But I think athletics taught me some of the most important lessons I learned in high school. First, it taught me how to be terrible at something I tried hard to do. I mostly did things that came easily to me. Academics were never my problem. Like most people I focused on things I was good at and convinced myself that things I was bad at were less important and less valuable. I think it’s very easy to put your head down, focus on your areas of competence and ignore your areas of weakness. It helped that a certain segment of society agreed that academics were more important than sports.
But because my school was so very small (There were fewer than 120 kids in the high school. My graduating class was HUGE with 42. Two years prior, we’d graduated 28.), and so very athletic, there was somehow enough peer pressure or something to convince me to attempt to challenge my weakness, and study an area in which I was not interested. But with basketball, I was terrible. I had no natural advantages and several significant disadvantages. I couldn’t shoot, had ball handling skills worse than several of these kids I’m watching now, got tired running and generally struggled.
But I practiced, and practiced. I played with the boys at lunch (to their vast chagrin). I ran the lines hard. I tried to force my uncompliant body shoot from the knees, follow-through, know the ball. I got playing time because the school was so small that everyone got playing time. I progressed from the worse player on the team to only the second worst player on the team. Despite my massive incompetence, there was a lot of pressure to sign up for the the team because – truly – we were on the edge of not having enough players to HAVE a JV team. My coaches went from annoyed to bemused to fondly affectionate as the years clocked by. Over six long years, I became a part of the team.
In my final basketball memory, we were in Spokane at State (where the Morton/White Pass girl’s and boy’s basketball teams are right now, as a matter of fact). It was our third game. After having won the first two, we were against a local team and I don’t mind admitting that the refs were horribly biased. It would have been a tight game anyway – they were good – but after our top scorers* fouled out we had no chance. You are allowed to bring 12 girls to the game. Our team only had 11. So I was there – at the bottom of the bench – living and dying with every pass up and down the court. My grandfather and dad were there – my grandfather actually put my paralyzed grandmother into respite care for a weekend so he could be there, for me, at the state tournament. And Mr. Henderson and Mr. Coleman – losing one of the biggest games they’d coached – grinned and looked at me and told me to get on the court. There were 1:47 seconds left, and in that time they ran all the plays around getting me a shot.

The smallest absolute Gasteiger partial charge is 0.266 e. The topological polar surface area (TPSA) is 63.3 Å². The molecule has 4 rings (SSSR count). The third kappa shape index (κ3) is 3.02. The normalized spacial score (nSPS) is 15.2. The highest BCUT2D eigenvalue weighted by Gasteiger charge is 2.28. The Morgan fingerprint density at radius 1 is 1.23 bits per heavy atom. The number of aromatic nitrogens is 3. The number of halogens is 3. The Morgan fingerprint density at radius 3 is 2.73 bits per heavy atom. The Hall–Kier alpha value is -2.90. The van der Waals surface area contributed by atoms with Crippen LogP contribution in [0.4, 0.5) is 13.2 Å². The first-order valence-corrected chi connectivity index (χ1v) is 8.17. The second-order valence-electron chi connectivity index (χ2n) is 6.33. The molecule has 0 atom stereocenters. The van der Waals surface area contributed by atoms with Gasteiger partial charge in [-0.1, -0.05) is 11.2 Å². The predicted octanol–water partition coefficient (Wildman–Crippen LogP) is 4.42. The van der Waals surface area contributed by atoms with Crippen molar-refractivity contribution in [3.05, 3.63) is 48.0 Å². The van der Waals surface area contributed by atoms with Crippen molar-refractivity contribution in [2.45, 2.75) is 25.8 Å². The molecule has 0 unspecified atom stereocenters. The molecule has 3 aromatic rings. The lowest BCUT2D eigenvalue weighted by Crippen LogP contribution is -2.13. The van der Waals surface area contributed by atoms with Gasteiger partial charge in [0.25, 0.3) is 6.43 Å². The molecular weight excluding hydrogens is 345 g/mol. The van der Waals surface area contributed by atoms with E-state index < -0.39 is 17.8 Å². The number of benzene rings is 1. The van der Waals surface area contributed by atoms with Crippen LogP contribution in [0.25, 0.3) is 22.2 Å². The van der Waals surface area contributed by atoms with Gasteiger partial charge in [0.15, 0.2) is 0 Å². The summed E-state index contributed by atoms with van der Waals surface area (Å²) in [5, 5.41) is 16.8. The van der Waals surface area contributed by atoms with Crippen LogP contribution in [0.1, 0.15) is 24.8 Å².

I missed one and committed a foul and am IN THE BOOKS at the state tournament. I had earned (and been given) a place where I was not gifted, capable, advanced or impressive. I had conquered my weakness, ignorance and inability with great effort in order to accomplish medoicrity. I would never be GOOD. But I was there, and it was good for me indeed.
It may be that I am taking that experience of being terrible away from my son with these early lessons. He’ll never feel quite as out of water as I did, and in his image of himself, he is athletic. But I can’t say enough about the importance of trying really hard to do things you’re terrible at – so that you can understand what can be accomplished by hard work, and what you were given as a gift. I had spent years feeling smug in classrooms as the kids next to me struggled with things that came easily to me. I needed the gift of humility that came with then going to practice and struggling with things that came easily to them.
*One of the very best – well top three – of the basketball players on that team was Brandy Clark. I remember her primarily as an astonishingly good 3 point shooter. She could get 7 of 10 from the three point line, even under pressure. She was an awesome weapon – with a thick ponytail and a big smile. I didn’t even know that she PLAYED guitar. To me, she was primarily a great athlete and nice person. Her song Better Dig Two just won a Country Music Award and is topping the Country Music Charts.
Another of the great players on that team – Sarah – was an astonishingly gifted all around player. She was fast, tall, had amazing hands, and could really shoot. I’ve since seen pictures of her on Facebook with another Morton Grad… at the White House Christmas party standing next to Michelle Obama. I remember Sarah thanking me, my senior year, for helping her see “brainiacs” in a more sympathetic light. She told me she respected me. It meant a lot.
I sometimes ponder how incredible and lucky it is that I have spent so much of my life surrounded by such incredible people, even if we didn’t know it that winter in Spokane when we were 15.